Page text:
5 Steps to Mitigate the Risks of Sole-Source Suppliers

sole-source suppliers

This article was contributed by our friends at Supply Chain Dive.

Sole-source suppliers can be the bane of a buyer’s existence, ranking near the top of any supply chain risk matrix.

Whether it’s a fire, a work stoppage, a financial issue or the owner hanging a “gone fishing” sign on the door, a single event can shut down production and force procurement teams into a stressful and expensive hunt for alternative goods or services.

Taking these steps can help mitigate the risks involved in working with sole-source suppliers.

1. Pay attention to changing business conditions

Current pandemic-related supply chain disruptions have companies rethinking their supply chains.

Imagine if one of the container ships bobbing at anchor off of the Port of Long Beach held the sole-source parts that were keeping your factory from making customer deliveries. There would be an all-hands redesign effort to find additional sources of supply. Add in inflation, raw material scarcity, labor issues, stockouts and logistical constraints to the mix and the risk profile of the sole-source suppliers is off the charts.

A proactive approach to reducing sole-source risk should begin now.

2. Identify the scope of the problem

Create a database of your company’s sole-source suppliers to establish the extent of the problem.

Be sure to determine if they are indeed sole-source, or just single-source suppliers that have crept in the realm of sole source when they really aren’t.

What is a sole-source supplier?

There is often confusion over sole-source and single-source suppliers. Here’s a guide.

  • A sole-source supplier is the only purveyor of a product or service. There are no other sources available.
  • A single-source supplier is a dedicated source due to relationship management or other procurement strategies, but there are other suppliers who sell the same or equivalent product and/or service. The buyer has a choice of where to buy should they decide to exercise it.

In other words, there is no immediate choice with a sole-source supplier, but a choice exists for a single-source supplier.

Next, identify sole-source suppliers in the supply chains of all critical-path suppliers. This is certainly a harder task, but sole-source risk is even more difficult to identify and manage in the extended supply chain.

Finally, add these sub-tier suppliers to the soul-source database to see the potential for failure. This hidden risk is often overlooked.

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3. Assess the risk

Develop a simple traffic light risk register and assign the threat level to your new database.

  • A green indicator acknowledges the sole source but assumes that there is no current issue that would impact supply.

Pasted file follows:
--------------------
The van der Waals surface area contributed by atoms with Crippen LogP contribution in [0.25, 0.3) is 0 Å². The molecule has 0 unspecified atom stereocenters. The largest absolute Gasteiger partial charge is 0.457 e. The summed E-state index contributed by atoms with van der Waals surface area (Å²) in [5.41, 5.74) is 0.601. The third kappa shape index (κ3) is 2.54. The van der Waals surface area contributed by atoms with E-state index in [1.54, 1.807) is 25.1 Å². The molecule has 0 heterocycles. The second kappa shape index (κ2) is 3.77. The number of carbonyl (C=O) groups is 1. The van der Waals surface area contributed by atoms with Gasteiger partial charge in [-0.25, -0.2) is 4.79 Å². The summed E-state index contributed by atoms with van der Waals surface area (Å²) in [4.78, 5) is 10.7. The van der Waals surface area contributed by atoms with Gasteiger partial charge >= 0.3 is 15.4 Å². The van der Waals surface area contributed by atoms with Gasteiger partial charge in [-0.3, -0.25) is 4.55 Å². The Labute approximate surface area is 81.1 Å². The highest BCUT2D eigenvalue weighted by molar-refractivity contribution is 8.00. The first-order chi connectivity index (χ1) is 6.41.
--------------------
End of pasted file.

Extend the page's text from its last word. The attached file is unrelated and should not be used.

• A yellow indicator shows that the sole source presents some potential impact to existing operations, including quality, delivery, cost, inventory, or communication issues.
  • A red indicator denotes an immediate and high-level risk that needs to be addressed.

This a good opportunity to assemble a cross-functional team to address sole-source risks across the company. Include engineering, finance, planning, and operations to openly discuss the impacts of risk and the cost to mitigate it. Once the group has an understanding of the impact of sole-source suppliers, it will be easier to address the next step.

4. Create a ‘no sole-source’ policy

In reality there will always be some sole-source suppliers due to proprietary products and services, legacy design, technology advancements, or a shrinking market that leaves just one supplier for a product.

It is a good policy to design products without sole-source components whenever possible. When a sole-source supplier is included in a product’s design, the policy should require managerial sign-off to acknowledge the risk and establish vigilance.

5. Invest in alternate sourcing

Consider the sole-source supplier from the sell side for a moment.

It’s an ideal sales environment for the supplier: eliminating competition, creating dependence, maintaining a healthy profit margin, and dictating the terms of the buyer-seller relationship. What sales professional wouldn’t want a dedicated print position and the term “buy from this supplier” etched into the bill of material?

It is at this intersection where procurement departments engage in battle with the sole-source supplier.

The sole-source supplier plays a role here. By maintaining excellent performance, the relationship ticks along a bit under the radar as the buyer is off chasing other problems. But when performance issues arise, the equation changes, as risk to continuity makes action necessary.

If the pain around pricing, delivery, or quality is high enough, a company can invest in an alternate sourcing scenario to find an additional supplier or two to reduce the risk. This process may also include a design review to potentially eliminate the sole-source item, and even the supplier, altogether.

The supplier needs to earn the right to maintain the sole-source position.

This article was written by Rich Weissman from Supply Chain Dive and was legally licensed through the Industry Dive publisher network. Please direct all licensing questions to legal@industrydive.com.